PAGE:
A 1933 Buick sedan burned in a fire. GEI was assigned to inspect and photograph it to identify the point of origin of the fire and the fire cause.
The Buick was in the process of various restorations and upgrades. For a vehicle of this vintage, there are two mutually exclusive paths to follow, both of which have their ardent devotees. The first path is to restore the vehicle to its original glory. The goal is to make it look, sound, smell, and drive as if it just drove off the showroom floor in 1933. The drawback to this approach is that automotive technology has come a long way. 1933-era ride quality, acceleration rates, and braking ability are woeful compared to what is common today. Durability is another major issue as engine, transmission, clutch, brake, and tire components lasted only a fraction of what they do today. Accordingly, there are supporters of the “bring it up to today’s capabilities” school of thought. For this Buick, the owner belonged to the second camp. The Buick now had a high performance V8, an automatic transmission, power steering, power brakes, air conditioning, an upgraded suspension, disc brakes, big tires, comfortable bucket seats, and a modern sound system.
Of course, the process of transforming the Buick from an antique to a modern, safe, reliable, comfortable, high performance show car was not easy. It takes a lot of trial and error, custom machine work, many hours of troubleshooting, and highly skilled mechanics to complete the transformation. Accordingly, the owner of the Buick had his favorite automotive repair shop to fix things when they broke and generally made modifications and upgrades as they became necessary. GEI’s client was the insurance company for the repair shop. They provided over a dozen repair invoices spanning eight months to review prior to the inspection.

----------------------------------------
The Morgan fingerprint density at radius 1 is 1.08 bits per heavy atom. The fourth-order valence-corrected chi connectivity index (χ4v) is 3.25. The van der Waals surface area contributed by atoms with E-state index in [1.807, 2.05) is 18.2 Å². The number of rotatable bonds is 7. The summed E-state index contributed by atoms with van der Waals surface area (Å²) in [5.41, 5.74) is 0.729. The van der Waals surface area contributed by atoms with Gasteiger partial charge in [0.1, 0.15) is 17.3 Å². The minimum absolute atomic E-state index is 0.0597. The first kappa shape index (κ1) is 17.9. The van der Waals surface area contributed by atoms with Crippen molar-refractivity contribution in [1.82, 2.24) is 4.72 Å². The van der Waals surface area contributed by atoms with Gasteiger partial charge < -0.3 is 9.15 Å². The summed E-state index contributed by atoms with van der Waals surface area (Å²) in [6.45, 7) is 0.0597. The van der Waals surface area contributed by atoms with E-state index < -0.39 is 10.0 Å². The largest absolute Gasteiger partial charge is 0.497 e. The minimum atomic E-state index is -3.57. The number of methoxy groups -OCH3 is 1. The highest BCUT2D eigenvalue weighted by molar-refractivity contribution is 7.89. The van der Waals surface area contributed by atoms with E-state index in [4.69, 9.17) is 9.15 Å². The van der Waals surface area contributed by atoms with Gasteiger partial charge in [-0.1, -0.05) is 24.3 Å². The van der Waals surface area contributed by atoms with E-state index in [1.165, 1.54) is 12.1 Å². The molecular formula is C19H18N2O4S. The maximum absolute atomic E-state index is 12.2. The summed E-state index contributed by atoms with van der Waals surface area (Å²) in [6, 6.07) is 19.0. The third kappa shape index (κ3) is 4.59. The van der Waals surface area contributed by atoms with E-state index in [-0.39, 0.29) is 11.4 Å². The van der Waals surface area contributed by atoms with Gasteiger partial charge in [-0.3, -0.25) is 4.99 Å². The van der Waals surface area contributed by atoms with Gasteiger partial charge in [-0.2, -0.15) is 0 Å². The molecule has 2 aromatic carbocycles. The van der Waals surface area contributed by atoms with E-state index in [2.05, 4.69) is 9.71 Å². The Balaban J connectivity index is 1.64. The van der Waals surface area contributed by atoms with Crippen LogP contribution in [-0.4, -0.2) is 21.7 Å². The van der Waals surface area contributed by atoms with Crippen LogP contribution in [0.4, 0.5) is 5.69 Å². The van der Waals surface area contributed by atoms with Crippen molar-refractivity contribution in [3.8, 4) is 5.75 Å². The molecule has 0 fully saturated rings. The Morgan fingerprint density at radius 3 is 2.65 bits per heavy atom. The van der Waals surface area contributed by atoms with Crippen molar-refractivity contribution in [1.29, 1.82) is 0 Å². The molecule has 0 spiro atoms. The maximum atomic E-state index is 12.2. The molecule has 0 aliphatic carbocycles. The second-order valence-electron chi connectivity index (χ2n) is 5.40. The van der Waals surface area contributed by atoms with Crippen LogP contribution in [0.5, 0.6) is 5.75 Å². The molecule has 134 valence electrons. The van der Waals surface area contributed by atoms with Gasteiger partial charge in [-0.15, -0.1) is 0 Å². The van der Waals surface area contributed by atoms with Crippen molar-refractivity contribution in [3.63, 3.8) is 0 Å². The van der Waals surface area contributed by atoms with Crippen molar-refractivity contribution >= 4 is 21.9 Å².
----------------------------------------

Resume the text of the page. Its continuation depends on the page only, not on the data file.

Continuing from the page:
This inspection was originally scheduled for a date in November 2015. The interested parties arrived at the auto salvage yard in Rancho Cucamonga, and although the vehicle was documented to be on site, no one could locate the vehicle. After taking a significant amount of time searching through their inventory, they found it at their San Diego yard, and the inspection was rescheduled for January 2016. During the time between inspections some components disappeared and the wheels were removed and replaced in a manner that damaged them.
At the second inspection, our expert was joined by the owner of the repair shop, a representative of the owner’s insurance company, and an automotive expert hired by the owner’s insurance company.
The vehicle sustained damages from an interior fire that slightly burned forward into the engine compartment. The fire pattern suggested a slight left side bias, as indicated by the burn pattern on the left side running board at the driver’s door. Some of the front exterior components, including the driving lights, horns, and crossbar were now missing. The wheels were mounted but improperly secured. The knock-offs were severely damaged because someone beat on them with a metal hammer, presumably when they were removed by someone just learning about how to remove right hand threads.
The engine compartment components were examined and did not cause or contribute to the fire. The fuel tank was removed during the inspection and no fuel leaks were found. The fuel in-tank fuel pump was removed and tested. It was found in good, functioning condition. After the fuel tank, its pump, and wiring were determined NOT to be the cause of the fire, the opposition suspended their inspection. They were looking for evidence that the auto repair shop had done something to cause the fire. When it became evident that there was no evidence to support that assertion, they gave up, and left.
The interior of the Buick was highly modified. The stock seats had been replaced with four late model Ford Mustang bucket seats. The fire pattern suggested that the center of the fire area was located in the forward area of the interior. All of the combustibles in the interior were found heavily fire damaged or consumed by the fire.
Our expert concluded that the aftermarket wiring routed to the aftermarket stereo unit was the probable fire cause, which was not work listed as either billed for or performed in the very detailed shop repair orders.